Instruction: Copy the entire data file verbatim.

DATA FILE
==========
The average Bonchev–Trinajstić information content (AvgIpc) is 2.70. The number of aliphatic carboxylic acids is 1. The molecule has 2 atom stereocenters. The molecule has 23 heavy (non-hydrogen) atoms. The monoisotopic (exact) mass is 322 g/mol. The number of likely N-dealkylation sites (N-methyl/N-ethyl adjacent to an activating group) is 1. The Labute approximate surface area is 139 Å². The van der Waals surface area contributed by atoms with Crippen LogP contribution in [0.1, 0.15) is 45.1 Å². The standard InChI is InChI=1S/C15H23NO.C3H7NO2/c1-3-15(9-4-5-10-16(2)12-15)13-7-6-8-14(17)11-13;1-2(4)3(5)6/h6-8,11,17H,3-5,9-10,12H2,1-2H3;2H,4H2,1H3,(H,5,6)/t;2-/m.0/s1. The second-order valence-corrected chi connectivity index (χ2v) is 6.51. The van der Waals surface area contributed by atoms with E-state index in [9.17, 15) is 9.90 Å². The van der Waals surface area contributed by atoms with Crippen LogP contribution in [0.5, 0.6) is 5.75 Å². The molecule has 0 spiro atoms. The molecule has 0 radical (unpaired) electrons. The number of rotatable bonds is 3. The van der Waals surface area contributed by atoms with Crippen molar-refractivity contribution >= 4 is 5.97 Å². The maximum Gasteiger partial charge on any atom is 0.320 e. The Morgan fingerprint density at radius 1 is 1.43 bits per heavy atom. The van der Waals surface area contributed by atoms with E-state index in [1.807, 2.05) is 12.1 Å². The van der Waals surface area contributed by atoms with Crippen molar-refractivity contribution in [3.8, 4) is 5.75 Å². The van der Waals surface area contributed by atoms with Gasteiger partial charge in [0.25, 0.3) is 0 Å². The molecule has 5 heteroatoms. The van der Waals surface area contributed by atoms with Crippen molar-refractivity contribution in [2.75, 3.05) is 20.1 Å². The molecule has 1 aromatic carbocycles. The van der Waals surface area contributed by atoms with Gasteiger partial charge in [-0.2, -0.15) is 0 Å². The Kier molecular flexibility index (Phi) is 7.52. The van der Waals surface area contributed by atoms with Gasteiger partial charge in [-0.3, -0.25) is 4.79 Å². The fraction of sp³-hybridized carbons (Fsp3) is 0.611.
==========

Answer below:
The average Bonchev–Trinajstić information content (AvgIpc) is 2.70. The number of aliphatic carboxylic acids is 1. The molecule has 2 atom stereocenters. The molecule has 23 heavy (non-hydrogen) atoms. The monoisotopic (exact) mass is 322 g/mol. The number of likely N-dealkylation sites (N-methyl/N-ethyl adjacent to an activating group) is 1. The Labute approximate surface area is 139 Å². The van der Waals surface area contributed by atoms with Crippen LogP contribution in [0.1, 0.15) is 45.1 Å². The standard InChI is InChI=1S/C15H23NO.C3H7NO2/c1-3-15(9-4-5-10-16(2)12-15)13-7-6-8-14(17)11-13;1-2(4)3(5)6/h6-8,11,17H,3-5,9-10,12H2,1-2H3;2H,4H2,1H3,(H,5,6)/t;2-/m.0/s1. The second-order valence-corrected chi connectivity index (χ2v) is 6.51. The van der Waals surface area contributed by atoms with E-state index in [9.17, 15) is 9.90 Å². The van der Waals surface area contributed by atoms with Crippen LogP contribution in [0.5, 0.6) is 5.75 Å². The molecule has 0 spiro atoms. The molecule has 0 radical (unpaired) electrons. The number of rotatable bonds is 3. The van der Waals surface area contributed by atoms with Crippen molar-refractivity contribution >= 4 is 5.97 Å². The maximum Gasteiger partial charge on any atom is 0.320 e. The Morgan fingerprint density at radius 1 is 1.43 bits per heavy atom. The van der Waals surface area contributed by atoms with E-state index in [1.807, 2.05) is 12.1 Å². The van der Waals surface area contributed by atoms with Crippen molar-refractivity contribution in [3.8, 4) is 5.75 Å². The van der Waals surface area contributed by atoms with Gasteiger partial charge in [0.25, 0.3) is 0 Å². The molecule has 5 heteroatoms. The van der Waals surface area contributed by atoms with Crippen molar-refractivity contribution in [2.75, 3.05) is 20.1 Å². The molecule has 1 aromatic carbocycles. The van der Waals surface area contributed by atoms with Gasteiger partial charge in [-0.2, -0.15) is 0 Å². The Kier molecular flexibility index (Phi) is 7.52. The van der Waals surface area contributed by atoms with Gasteiger partial charge in [-0.3, -0.25) is 4.79 Å². The fraction of sp³-hybridized carbons (Fsp3) is 0.611.